SNOW BASIN — Photographers watching the Utah sky late Monday night were treated to a rare display of the northern lights.
Jeff McGrath, a local photographer and programmer, planned a trip to Trappers Loop near Snow Basin with friends after seeing a geomagnetic storm alert which indicated there was a chance the aurora borealis could be seen from Utah.
However, when the lights actually showed it was a surprise. McGrath has been following aurora alerts for years, but every time he headed to the mountains with his camera before, nothing happened.
“This is the first time I’ve actually been able to see it with the naked eye,” he said. “All of a sudden around 11:30 (p.m.) it was like someone slowly turned on a whole bunch of spotlights from behind the mountains. The sky just absolutely lit up.”
The aurora borealis was produced by an unusually severe geomagnetic storm, according to the National Oceanic and Atmospheric Administration. It said the storm was caused by a coronal mass ejection from the sun, which struck the Earth’s magnetic field. People in places like Colorado, Minnesota and Iowa reported seeing the aurora borealis.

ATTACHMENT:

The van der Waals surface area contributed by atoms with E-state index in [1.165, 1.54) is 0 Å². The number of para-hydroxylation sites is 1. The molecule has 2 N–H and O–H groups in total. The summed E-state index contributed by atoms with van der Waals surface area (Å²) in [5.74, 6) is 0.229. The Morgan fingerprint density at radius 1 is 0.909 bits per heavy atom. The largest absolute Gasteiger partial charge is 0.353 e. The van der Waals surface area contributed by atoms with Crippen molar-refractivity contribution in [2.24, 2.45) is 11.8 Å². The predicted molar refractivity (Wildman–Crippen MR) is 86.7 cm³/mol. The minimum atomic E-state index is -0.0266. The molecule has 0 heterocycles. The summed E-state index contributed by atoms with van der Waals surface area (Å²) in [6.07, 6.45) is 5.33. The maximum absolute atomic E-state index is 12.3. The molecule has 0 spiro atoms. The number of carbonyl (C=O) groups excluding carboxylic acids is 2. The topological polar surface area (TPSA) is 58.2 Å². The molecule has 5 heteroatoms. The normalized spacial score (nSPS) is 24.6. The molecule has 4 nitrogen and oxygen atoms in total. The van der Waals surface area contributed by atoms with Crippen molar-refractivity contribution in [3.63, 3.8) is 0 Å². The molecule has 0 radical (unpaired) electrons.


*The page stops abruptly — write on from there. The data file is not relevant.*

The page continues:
McGrath said the aurora appeared mostly white to the naked eye, but the cameras were able to pick up the storm’s bright colors. This phenomenon happens because the human eye sees limited colors during low-light situations, according to space.com.
“It was just amazing,” he said. “All of us were just standing there just watching this grow and get bigger and bigger and bigger and it was taking up a huge portion of the sky. We ended up all having to switch to wide-angle lenses because you couldn’t even fit the full thing in on a regular 24-70 camera lens.”
McGrath estimated the aurora lasted for about 20 or 30 minutes before it dissipated. He and his friends hung around on the mountain for a while afterward but rushed home to edit photos at 3 a.m. when the storm appeared to have moved to the west.
Seeing the light show required patience. McGrath was on the mountain in the cold from 8:30 p.m. to about 1:30 a.m. However, he said the long hours were worth it.
“Last night, I absolutely did not think I was going to be coming away with those kinds of photos at all,” he said.
The geomagnetic storm is still active, but the aurora borealis isn’t as likely to be visible from Utah on Wednesday night. Current storm conditions can be found on the NOAA website.